In Steven Hyden’s excellent new book Your Favorite Band is Killing Me, the hirsute Minnesotan rock critic writes extensively about what he calls the  “Default Smart Opinion”. The Default Smart Opinion (DSO) is any instance of critical consensus that—over time—has calcified into uncritical baseline conventional wisdom. For example: saying I hate Nickelback is a safe tract for any semi-knowledgeable music fan to adopt. And sure, you probably do hate Nickelback. But just how much of that opinion is based on an actual rigorous appraisal of the art itself versus merely plugging into the agreed-upon bromide that Chad Kroeger and Co. are the worst thing to happen to ears since Michael Madsen in Reserviour Dogs? In other words, how much of this opinion have you come by honestly? How much of it stands up to scrutiny?

I say all this to say: you’re wrong about Southland Tales. Ever since its ignominious dumping in the war-torn summer of 2006, director Richard Kelly’s Donnie Darko follow-up has been unjustly reviled and dismissed as an unwatchable nuclear turd full of half-baked sci-fi gobbledygook, shrill anti-Bush political satire, and self-indulgent style. Which is totally incorrect. Southland Tales is a HIGHLY ENTERTAINING nuclear turd full of half-baked sci-fi gobbledygook, shrill anti-Bush political satire, and self-indulgent style.

My appreciation for Southland Tales is so profound, in fact, that the film was the subject of the very first blog post I ever wrote about movies for the internet—way back in the golden year of 2010 for Me: a person who is now paid to write about movies on the internet for a living. The title of that particular post was “Erroneously Underappreciated” and I stand by that assessment with the pigheaded vigor of Japanese infantryman still bayonetting roundeyes for Tojo decades after WWII.

So what exactly makes Tales so gloriously worthwhile? First of all, there’s always value in peeking inside the imagination of an unselfconscious creator riding high in the wake of prior success. For Kelly, that success was his 2001 debut Donnie Darko, a charmingly doofy bit of horror-tinged sci-fi hokum anointed by film geeks as an instant cult classic, destined to be viewed through a veil of marijuana smoke in dingy dorms for as long as dorm rooms and marijuana continue to exist. Kelly leveraged his Darko success to make Tales, an ambitious cross-platform sci-fi action epic that included not one, not two, but six separate graphic novel prequels—and the result was basically the movie brat version of Icarus flying to close to the sun.

Southland Tales premiered at Cannes in an unwieldy 160-minute cut that was nearly vaporized by a sonic boom of lusty French jeers, at which point the movie’s distributors slashed the movie’s runtime down to a comparatively slim 144 minutes. So if you’re wondering why Tales’ plot is so achingly chaotic, the answer is simple math: take a sci-fi action comedy as unrelentingly weird and complicated as, let’s say, The Fifth Element; now subtract 10% of the film’s expository connective tissue; then divide all that by six volumes of backstory that 99.99% of the film’s viewers would have absolutely no familiarity with.

The results add up to something like Blade Runner meets Kiss Kiss Bang Bang meets Total Recall meets Repo Man. And in my opinion yes—it IS as awesome as all that sounds. Though audiences expecting anything like a coherent storyline, traditional character development, or a lucid political message might disagree. Southland Tales is what happens when you hand a nerdy 29-year-old dude watching nonstop CNN in 2005 a giant bag full of psilocybin mushrooms and 17 million fuckaround bucks to do whatever the hell he wants. And the best word to describe the final product is “unbridled”.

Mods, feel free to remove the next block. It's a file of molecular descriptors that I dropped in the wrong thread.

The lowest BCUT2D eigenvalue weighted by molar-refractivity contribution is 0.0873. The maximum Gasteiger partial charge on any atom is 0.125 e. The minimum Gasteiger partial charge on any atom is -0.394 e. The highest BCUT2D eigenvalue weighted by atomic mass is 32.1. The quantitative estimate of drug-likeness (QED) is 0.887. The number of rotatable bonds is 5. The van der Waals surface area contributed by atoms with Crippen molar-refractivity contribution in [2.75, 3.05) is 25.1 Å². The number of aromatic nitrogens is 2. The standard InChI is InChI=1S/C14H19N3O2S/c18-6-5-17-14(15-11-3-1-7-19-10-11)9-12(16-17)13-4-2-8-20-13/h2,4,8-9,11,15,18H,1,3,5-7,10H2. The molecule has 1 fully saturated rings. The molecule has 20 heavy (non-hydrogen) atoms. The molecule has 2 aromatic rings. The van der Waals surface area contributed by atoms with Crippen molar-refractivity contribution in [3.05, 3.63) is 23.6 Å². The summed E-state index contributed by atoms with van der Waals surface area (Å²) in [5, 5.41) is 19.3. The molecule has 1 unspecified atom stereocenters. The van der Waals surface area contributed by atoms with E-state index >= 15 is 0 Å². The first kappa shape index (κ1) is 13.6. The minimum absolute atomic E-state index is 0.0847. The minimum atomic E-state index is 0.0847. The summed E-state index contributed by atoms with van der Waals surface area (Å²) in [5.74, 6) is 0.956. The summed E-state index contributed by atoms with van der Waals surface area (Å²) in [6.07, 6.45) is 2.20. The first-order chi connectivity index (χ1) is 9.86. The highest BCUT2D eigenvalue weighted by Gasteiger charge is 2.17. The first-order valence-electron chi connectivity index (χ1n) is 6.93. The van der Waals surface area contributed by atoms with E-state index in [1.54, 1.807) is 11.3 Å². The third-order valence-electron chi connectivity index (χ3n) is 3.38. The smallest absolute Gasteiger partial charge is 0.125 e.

There’s something like a compelling whodunnit buried deep within Southland Tales: a bit of intrigue around Seann William Scott’s time-traveling Iraqi war vet and Dwayne Johnson’s lunkheaded Hollywood action star being used as a pawns ping-ponging between competing Neo-Marxist and Conservative political factions, with Sarah Michelle Gellar’s entrepreneurial porn actress caught in the middle. But what Southland Tales really excels at are—and what I’d recommend sampling first before diving headfirst into the whole film—are individual sequences of pure atmosphere and beauty. 

One such clip which I’ve returned to again and again over the years is essentially just a music video following a bloodied and drunk Justin Timberlake as he lip-synchs The Killers’ “All These Things That I’ve Done” while stumbling through a dreamy beachfront arcade amid a swirl of Technicolor chorus line girls and dry-ice fog. In a just world, this sequence would rightly be considered one of the greatest individual movie scenes of the 21st century. I also particularly like Johnson and Gellar’s weirdly touching final slow dance aboard a doomed clean energy zeppelin soaring high above the skies of downtown L.A. et to Moby’s great slow-burn jam “Memory Gospel”. There’s also Jon Lovitz’s corrupt cop ambushing a ridiculously disguised Wood Harris and Amy Poehler, a bloody negotiation scene that ends in dismemberment, and plenty more.

So look: you can either have the courage to evaluate Southland Tales on its own terms or you can retreat to the muck and slime of the cowards’ gutter, shrouding yourself beneath the flame-retardant trauma blanket of one of film culture’s laziest Default Smart Opinions. But c’mon. Don’t commit [intellectual] suicide. As Johnson’s Boxer Santaros helpfully points out, “Pimps don’t commit suicide”.

Here's what you can expect this week:

  • A look at the strange predictions of Southland Tales' dystopian future
  • A career recap of unlikely A-list star Dwayne "The Rock" Johnson
  • Related Review of Richard Kelly's equally failed The Box
  • Streaming recommendations of misunderstood masterpieces
  • And more!